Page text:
AWAI Member Ron Murphy’s Secrets for His Rapid Success

Ron Murphy started the AWAI Accelerated Program in July of this year and finished in September. Right after submitting his supplement assignment, he sought work in his chosen specialty of writing for the Internet.

In Ron’s words: "Things took off so fast, I’ve barely had a day off since." The Golden Thread interviewed Ron in his home office in the small town of Mount Dora, Florida to get the full story.

TGT: What did you do before you started on your copywriting career?

RM: I was in corporate IT (Information Technology) for 25 years. During that time, I moved through virtually every aspect of IT in the finance, insurance, and real estate industries. I ended up as Chief Information Officer for a large investment company.

Then the recession hit – and in 2001, I got "downsized" out of my job. Since 1996, I had been tinkering in Web design on the side – so I tried my hand at that independently. It wasn’t bad, but I must have chased every opportunity in Internet marketing over the next few years. To be honest, most didn’t work out. They either weren’t interesting or profitable.

TGT: So, what brought you to copywriting?

RM: I went to a Carl Galletti seminar on Internet marketing and copywriting in late spring of 2005. Until that time, I’d never thought of copywriting as a career. Galletti’s seminar was the first time I looked at copywriting as a distinct career opportunity. And I started doing research about copywriting.

I discovered recommendations for AWAI on the Internet from people who had taken their programs. I looked up the AWAI site and read every page. I was floored that I could make such good money doing this stuff.

I tried a number of other copywriting programs before settling with AWAI. None of them jelled for me. But AWAI’s did. It laid out exactly what I needed to know to do the writing.

TGT: Your career took off rapidly. What happened?

RM: I’d been in corporate life long enough to know that I had to reach out to get jobs. Since I’d been doing Web design for years, I went in that direction for self-promotion.

I studied existing successful copywriter’s sites. All of those sites had samples. In the beginning, the supplement assignment was my only writing sample. So I posted that.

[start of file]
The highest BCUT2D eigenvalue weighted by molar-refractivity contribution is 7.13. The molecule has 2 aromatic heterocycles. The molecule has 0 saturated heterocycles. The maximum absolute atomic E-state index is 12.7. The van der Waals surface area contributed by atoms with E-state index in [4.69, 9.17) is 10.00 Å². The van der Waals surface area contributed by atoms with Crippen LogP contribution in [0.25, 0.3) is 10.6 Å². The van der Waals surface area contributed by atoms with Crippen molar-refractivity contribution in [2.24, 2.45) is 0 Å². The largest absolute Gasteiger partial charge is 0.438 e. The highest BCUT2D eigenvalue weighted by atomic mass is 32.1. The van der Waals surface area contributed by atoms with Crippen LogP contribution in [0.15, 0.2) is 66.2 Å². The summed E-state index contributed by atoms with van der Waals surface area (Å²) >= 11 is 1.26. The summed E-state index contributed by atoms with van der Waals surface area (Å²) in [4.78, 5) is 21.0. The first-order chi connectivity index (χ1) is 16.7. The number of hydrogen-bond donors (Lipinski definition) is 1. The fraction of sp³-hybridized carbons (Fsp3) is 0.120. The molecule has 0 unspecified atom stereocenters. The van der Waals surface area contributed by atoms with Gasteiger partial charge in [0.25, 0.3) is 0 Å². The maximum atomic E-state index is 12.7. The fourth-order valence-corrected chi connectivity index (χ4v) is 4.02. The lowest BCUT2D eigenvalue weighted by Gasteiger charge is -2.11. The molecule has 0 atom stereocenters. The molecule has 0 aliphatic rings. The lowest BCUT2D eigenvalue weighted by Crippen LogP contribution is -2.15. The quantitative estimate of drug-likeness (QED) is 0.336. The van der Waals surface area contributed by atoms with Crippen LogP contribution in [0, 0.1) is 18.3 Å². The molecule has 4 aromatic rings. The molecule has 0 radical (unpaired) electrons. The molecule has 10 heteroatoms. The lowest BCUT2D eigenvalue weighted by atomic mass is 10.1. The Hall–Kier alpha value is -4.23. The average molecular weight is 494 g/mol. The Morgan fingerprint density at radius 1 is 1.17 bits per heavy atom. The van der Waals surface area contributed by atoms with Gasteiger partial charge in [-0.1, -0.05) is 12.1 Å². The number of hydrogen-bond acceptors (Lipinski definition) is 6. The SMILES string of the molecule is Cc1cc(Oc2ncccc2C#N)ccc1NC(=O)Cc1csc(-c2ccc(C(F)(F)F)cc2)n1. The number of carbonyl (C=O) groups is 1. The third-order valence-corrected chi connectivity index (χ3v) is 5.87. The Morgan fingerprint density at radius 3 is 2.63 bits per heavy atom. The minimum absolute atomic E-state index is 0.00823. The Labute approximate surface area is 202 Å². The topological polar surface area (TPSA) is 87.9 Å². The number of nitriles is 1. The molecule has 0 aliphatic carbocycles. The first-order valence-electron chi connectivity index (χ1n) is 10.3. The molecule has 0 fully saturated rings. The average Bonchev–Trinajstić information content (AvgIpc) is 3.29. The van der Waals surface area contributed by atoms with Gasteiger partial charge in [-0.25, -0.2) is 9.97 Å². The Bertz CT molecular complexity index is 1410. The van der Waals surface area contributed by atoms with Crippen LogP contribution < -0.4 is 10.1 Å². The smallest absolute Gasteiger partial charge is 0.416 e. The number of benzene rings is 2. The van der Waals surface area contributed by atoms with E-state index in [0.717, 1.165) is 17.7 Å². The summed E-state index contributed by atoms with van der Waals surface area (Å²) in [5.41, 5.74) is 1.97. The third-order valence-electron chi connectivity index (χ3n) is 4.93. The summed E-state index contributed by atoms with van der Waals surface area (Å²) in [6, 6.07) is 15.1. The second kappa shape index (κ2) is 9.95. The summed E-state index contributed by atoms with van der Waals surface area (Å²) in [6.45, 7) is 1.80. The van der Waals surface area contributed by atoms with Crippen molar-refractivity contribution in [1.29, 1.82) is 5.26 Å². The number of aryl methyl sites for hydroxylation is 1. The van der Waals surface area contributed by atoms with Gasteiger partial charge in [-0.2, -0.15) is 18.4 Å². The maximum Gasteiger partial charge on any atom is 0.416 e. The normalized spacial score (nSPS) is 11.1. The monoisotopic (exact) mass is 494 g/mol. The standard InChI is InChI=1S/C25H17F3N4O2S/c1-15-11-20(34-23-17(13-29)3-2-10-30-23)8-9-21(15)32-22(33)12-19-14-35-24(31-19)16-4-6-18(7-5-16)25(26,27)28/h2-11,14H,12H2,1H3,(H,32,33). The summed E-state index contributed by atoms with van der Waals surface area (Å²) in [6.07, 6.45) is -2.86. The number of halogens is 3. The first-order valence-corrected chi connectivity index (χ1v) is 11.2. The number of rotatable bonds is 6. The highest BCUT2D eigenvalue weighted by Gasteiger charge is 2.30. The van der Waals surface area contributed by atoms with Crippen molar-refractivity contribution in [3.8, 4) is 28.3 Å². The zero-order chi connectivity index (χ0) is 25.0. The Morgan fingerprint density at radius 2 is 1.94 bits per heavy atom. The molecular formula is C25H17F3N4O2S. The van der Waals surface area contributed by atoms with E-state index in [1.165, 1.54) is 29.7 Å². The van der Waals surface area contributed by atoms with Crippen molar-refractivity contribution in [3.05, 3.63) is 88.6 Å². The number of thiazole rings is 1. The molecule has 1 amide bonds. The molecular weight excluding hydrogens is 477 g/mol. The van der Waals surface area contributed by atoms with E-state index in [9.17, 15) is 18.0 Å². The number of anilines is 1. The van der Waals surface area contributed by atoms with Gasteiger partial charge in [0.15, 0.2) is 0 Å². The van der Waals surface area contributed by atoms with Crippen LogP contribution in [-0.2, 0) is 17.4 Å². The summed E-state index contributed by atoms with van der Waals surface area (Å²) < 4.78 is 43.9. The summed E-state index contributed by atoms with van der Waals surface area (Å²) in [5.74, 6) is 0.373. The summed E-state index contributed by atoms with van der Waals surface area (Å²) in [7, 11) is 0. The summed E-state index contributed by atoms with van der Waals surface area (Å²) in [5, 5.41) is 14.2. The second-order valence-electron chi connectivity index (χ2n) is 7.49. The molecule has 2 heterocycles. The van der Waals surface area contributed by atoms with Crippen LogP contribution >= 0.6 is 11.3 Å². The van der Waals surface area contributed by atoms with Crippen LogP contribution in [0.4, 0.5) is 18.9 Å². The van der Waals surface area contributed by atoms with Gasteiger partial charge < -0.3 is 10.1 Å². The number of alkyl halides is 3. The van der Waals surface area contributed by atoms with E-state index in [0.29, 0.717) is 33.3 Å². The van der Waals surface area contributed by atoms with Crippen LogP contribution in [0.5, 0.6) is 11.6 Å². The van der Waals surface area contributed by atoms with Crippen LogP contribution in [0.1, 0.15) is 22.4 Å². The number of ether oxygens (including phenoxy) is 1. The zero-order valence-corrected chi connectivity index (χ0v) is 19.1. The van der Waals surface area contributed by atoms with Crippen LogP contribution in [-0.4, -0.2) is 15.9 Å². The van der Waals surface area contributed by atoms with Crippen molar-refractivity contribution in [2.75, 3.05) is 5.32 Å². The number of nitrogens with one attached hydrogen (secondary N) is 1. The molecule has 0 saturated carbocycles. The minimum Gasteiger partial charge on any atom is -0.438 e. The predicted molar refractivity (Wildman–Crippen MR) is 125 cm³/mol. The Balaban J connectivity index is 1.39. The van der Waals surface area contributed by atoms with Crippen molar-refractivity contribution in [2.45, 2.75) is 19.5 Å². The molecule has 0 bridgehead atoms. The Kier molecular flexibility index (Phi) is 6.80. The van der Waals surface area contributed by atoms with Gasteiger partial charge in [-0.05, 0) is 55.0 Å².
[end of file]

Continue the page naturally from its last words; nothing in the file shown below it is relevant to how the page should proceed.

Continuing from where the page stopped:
But I knew I needed more, so I wrote my own samples. I added things that I assumed the folks I was looking for would want. I made sure readers knew these were samples … but I said that these samples reflected what I could do.

Because of my success, I’m now replacing them with real work that I’ve done.

TGT: How do you attract people to your site?

RM: I use what is known as "search marketing" and "article marketing." DM News published an article on the effectiveness of search marketing vs. email marketing. It said that search marketing is superior for getting new business.

Performance-based search marketing works by paying search engines to list an ad for your site alongside natural search results. You’ve seen these paid ads down the righthand side of the page.

You pick particular words that you want to be listed by, and pay each time someone clicks on your ad. Costs run between 5¢ and a $1/click – sometimes more. The more you pay, the better your placement. I budget $150 maximum per month. And it’s money well spent.

Google’s program is called AdWords [Ed. Note: Go to www.google.com/ads for specifics.]

Article marketing is another good way to get your name out. You start by writing an article on some subject that potential clients would be interested in. Then you give it to an online syndicator who posts it on his site. Of course, the article should include a reference back to your site. [Ed. Note: Do a search on "article syndication" to find these sites.]

TGT: To what do you attribute your rapid success?

RM: Three things …

  1. The knowledge and confidence I gained from the AWAI program. (I don’t give out praise freely. If I say it, I mean it.)
  2. I’m willing to hustle. I don’t wait for people to come to me. I do campaigns and joint ventures with others. I’m selling what I’m doing all the time. I was told by a client that I’m the only copywriter who actually asked for the order when I responded to a request for a quote. That’s amazing, because everyone should do that.
  3. Specializing in something I already knew about. If I hadn’t had a specialty already, I’d spend every available moment acquiring knowledge in an area that interested me.

TGT: Any additional words of advice?

RM: There’s a controversy on the AWAI Writer’s Forum about spec work. Let me tell you how I feel about that. I just got a 14-month contract based on spec work. Do what it takes to get your first jobs. Later, you can pick and choose.

[Ed. Note: You can see how Ron promotes himself with his website by going to http://RAMurphy.com.]

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Published: December 5, 2005

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